Team:METU Turkey safety


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An importat issue: Safety!

All projects are being conducted in lab-safe strains of E.coli and P.putida. All researchers have been trained in applicable lab safety to insure that no bacteria are inadvertently released into the environment. We have also been trained in proper handling of chemicals. In plastics projects, the actual organisms being engineered were maintained in lab conditions (cultures, bioreactors, etc.). None of the parts we made this year raise any particular safety issues that we can foresee. All of our major parts were either taken from pre-registered biobricks, None of our new parts would provide any foreseeable selective advantage in the wild. Thus, these parts would not increase bacterial survival in the case of accidental release.

Is there any possible situation against to our kill-switch mechanism?

Our kill switch mechanism is dependent to arabinose, so our organism would die absence of it. Its basic logic is to addict the organism our wanted enviromental conditions, so it can be controlled.

Safety Questions & Answers

1.Would any of your project ideas raise safety issues in terms of:


There are no hazardous chemicals that we used in the laboratory except for EtBr that we used in a special room for gel visualization and some buffers used in commercially available kits.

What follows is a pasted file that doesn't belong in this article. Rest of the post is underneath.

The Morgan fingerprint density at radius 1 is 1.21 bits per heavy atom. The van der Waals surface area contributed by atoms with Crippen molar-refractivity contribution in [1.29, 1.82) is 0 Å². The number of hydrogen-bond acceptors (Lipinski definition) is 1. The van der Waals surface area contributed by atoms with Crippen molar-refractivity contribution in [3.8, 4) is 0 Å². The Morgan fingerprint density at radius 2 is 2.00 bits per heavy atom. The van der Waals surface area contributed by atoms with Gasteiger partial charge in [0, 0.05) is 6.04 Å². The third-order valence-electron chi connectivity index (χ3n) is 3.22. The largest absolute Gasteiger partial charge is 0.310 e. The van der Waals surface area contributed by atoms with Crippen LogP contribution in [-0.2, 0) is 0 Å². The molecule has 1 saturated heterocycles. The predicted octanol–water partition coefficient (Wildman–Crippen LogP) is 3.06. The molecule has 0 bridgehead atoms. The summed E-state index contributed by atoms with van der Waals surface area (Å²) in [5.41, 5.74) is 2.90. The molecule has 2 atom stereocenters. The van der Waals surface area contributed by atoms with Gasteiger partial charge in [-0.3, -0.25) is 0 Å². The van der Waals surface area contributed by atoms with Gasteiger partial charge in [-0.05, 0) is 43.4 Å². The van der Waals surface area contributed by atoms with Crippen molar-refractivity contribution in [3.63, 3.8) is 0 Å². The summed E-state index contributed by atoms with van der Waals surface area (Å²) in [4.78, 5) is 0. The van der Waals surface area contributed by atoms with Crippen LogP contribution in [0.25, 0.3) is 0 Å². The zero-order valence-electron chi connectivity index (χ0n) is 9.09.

Since all the organisms used in the wetlab are destroyed after they are done working with they pose no danger for public safety. We use E.coli strain DH5alpha which is easy to kill and all the student members who work in the wetlab are very well trained to make sure there is no unwanted contamination. This year we are also working on a kill switch which, if works properly, will eliminate any bacteria whereas they will not be able to survive without Arabinose present.


As mentioned above a kill switch will be available in the organism which will initiate cell death when the cell is in an environment that does not contain enough Arabinose.

2. Do any of the new BioBrick parts (or devices) that you made this year raise any safety issues?

We have followed all the safety procedures during the isolation process from the cells we had and we successfully isolated the DNA without any problems that will raise safety issues.

3.Is there a local biosafety group, committee, or review board at your institution? If yes, what does your local biosafety group think about your project? If no, which specific biosafety rules or guidelines do you have to consider in your country?

In our university we have a biosafety and ethical research center which monitors the safety of our projects. The members of METU Biology department are also members of National Biosafety Coordinating Committee. We are able to consult to them whenever it is necessary. Also biosafety is a very important subject for METU Department of Biology, whereas the student members are very well trained in the subject. Also the projects that we decided to work on are presented to many people in the area in order to see if they are of any concern for the biosafety regulations. All the procedures that are used in the lab are also approved procedures that are used by these people mentioned above.

4. Do you have any other ideas how to deal with safety issues that could be useful for future iGEM competitions? How could parts, devices and systems be made even safer through biosafety engineering?

We believe using specific strains designed specifically for labwork will be safer. It is possible to genetically modify the organisms so that, they are not able to grow outside the lab environment. There probably is not a way to build some biobricks that can be modified in order to make them safer since their function will be the cause of safety issues.

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